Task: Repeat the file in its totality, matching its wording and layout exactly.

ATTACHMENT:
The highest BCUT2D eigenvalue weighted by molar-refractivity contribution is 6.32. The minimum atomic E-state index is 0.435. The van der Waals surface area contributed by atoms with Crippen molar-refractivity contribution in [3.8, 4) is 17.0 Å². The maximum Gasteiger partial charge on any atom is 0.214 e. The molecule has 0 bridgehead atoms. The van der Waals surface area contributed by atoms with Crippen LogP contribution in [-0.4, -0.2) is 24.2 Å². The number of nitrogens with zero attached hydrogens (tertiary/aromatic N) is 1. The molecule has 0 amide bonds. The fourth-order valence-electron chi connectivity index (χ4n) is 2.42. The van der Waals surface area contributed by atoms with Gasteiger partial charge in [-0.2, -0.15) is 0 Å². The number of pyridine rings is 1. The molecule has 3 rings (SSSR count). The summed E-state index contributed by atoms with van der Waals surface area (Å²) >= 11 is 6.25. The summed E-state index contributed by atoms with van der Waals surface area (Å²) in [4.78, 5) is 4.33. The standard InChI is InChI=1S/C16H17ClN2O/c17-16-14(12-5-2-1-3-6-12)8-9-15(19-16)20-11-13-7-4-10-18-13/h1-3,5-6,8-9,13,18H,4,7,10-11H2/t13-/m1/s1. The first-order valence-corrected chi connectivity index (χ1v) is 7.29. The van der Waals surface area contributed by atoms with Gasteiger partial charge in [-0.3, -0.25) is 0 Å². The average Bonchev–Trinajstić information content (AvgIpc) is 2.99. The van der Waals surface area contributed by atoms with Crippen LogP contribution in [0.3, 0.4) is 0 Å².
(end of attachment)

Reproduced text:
The highest BCUT2D eigenvalue weighted by molar-refractivity contribution is 6.32. The minimum atomic E-state index is 0.435. The van der Waals surface area contributed by atoms with Crippen molar-refractivity contribution in [3.8, 4) is 17.0 Å². The maximum Gasteiger partial charge on any atom is 0.214 e. The molecule has 0 bridgehead atoms. The van der Waals surface area contributed by atoms with Crippen LogP contribution in [-0.4, -0.2) is 24.2 Å². The number of nitrogens with zero attached hydrogens (tertiary/aromatic N) is 1. The molecule has 0 amide bonds. The fourth-order valence-electron chi connectivity index (χ4n) is 2.42. The van der Waals surface area contributed by atoms with Gasteiger partial charge in [-0.2, -0.15) is 0 Å². The number of pyridine rings is 1. The molecule has 3 rings (SSSR count). The summed E-state index contributed by atoms with van der Waals surface area (Å²) >= 11 is 6.25. The summed E-state index contributed by atoms with van der Waals surface area (Å²) in [4.78, 5) is 4.33. The standard InChI is InChI=1S/C16H17ClN2O/c17-16-14(12-5-2-1-3-6-12)8-9-15(19-16)20-11-13-7-4-10-18-13/h1-3,5-6,8-9,13,18H,4,7,10-11H2/t13-/m1/s1. The first-order valence-corrected chi connectivity index (χ1v) is 7.29. The van der Waals surface area contributed by atoms with Gasteiger partial charge in [-0.3, -0.25) is 0 Å². The average Bonchev–Trinajstić information content (AvgIpc) is 2.99. The van der Waals surface area contributed by atoms with Crippen LogP contribution in [0.3, 0.4) is 0 Å².